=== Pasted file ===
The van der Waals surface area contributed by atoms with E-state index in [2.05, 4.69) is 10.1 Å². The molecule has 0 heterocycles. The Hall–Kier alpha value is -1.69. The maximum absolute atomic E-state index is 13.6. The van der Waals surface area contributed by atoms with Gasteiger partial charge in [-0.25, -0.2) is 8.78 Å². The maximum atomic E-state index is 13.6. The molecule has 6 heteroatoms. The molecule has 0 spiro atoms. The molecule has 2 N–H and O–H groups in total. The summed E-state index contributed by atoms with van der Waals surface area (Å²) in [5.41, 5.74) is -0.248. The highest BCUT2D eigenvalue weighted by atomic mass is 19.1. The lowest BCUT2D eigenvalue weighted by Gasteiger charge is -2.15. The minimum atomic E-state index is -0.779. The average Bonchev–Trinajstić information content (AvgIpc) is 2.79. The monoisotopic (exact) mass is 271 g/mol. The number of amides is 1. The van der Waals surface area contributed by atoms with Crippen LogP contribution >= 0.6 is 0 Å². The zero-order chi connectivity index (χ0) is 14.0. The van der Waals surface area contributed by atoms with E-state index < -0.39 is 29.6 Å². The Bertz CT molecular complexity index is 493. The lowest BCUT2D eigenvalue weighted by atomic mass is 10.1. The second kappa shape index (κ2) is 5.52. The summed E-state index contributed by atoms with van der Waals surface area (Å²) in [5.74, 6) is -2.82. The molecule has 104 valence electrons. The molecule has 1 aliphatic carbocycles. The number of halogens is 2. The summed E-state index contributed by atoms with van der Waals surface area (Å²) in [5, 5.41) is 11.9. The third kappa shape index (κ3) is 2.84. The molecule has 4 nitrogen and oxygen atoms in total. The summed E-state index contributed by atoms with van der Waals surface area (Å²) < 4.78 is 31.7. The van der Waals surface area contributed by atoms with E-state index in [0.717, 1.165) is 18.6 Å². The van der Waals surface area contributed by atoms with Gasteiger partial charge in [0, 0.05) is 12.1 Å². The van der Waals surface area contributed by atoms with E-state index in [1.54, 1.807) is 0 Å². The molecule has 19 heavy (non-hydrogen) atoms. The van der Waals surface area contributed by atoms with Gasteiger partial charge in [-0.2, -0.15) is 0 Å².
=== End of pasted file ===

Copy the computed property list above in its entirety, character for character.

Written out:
The van der Waals surface area contributed by atoms with E-state index in [2.05, 4.69) is 10.1 Å². The molecule has 0 heterocycles. The Hall–Kier alpha value is -1.69. The maximum absolute atomic E-state index is 13.6. The van der Waals surface area contributed by atoms with Gasteiger partial charge in [-0.25, -0.2) is 8.78 Å². The maximum atomic E-state index is 13.6. The molecule has 6 heteroatoms. The molecule has 0 spiro atoms. The molecule has 2 N–H and O–H groups in total. The summed E-state index contributed by atoms with van der Waals surface area (Å²) in [5.41, 5.74) is -0.248. The highest BCUT2D eigenvalue weighted by atomic mass is 19.1. The lowest BCUT2D eigenvalue weighted by Gasteiger charge is -2.15. The minimum atomic E-state index is -0.779. The average Bonchev–Trinajstić information content (AvgIpc) is 2.79. The monoisotopic (exact) mass is 271 g/mol. The number of amides is 1. The van der Waals surface area contributed by atoms with Crippen LogP contribution >= 0.6 is 0 Å². The zero-order chi connectivity index (χ0) is 14.0. The van der Waals surface area contributed by atoms with E-state index < -0.39 is 29.6 Å². The Bertz CT molecular complexity index is 493. The lowest BCUT2D eigenvalue weighted by atomic mass is 10.1. The second kappa shape index (κ2) is 5.52. The summed E-state index contributed by atoms with van der Waals surface area (Å²) in [5.74, 6) is -2.82. The molecule has 104 valence electrons. The molecule has 1 aliphatic carbocycles. The number of halogens is 2. The summed E-state index contributed by atoms with van der Waals surface area (Å²) in [5, 5.41) is 11.9. The third kappa shape index (κ3) is 2.84. The molecule has 4 nitrogen and oxygen atoms in total. The summed E-state index contributed by atoms with van der Waals surface area (Å²) < 4.78 is 31.7. The van der Waals surface area contributed by atoms with E-state index in [0.717, 1.165) is 18.6 Å². The van der Waals surface area contributed by atoms with Gasteiger partial charge in [0, 0.05) is 12.1 Å². The van der Waals surface area contributed by atoms with E-state index in [1.54, 1.807) is 0 Å². The molecule has 19 heavy (non-hydrogen) atoms. The van der Waals surface area contributed by atoms with Gasteiger partial charge in [-0.2, -0.15) is 0 Å².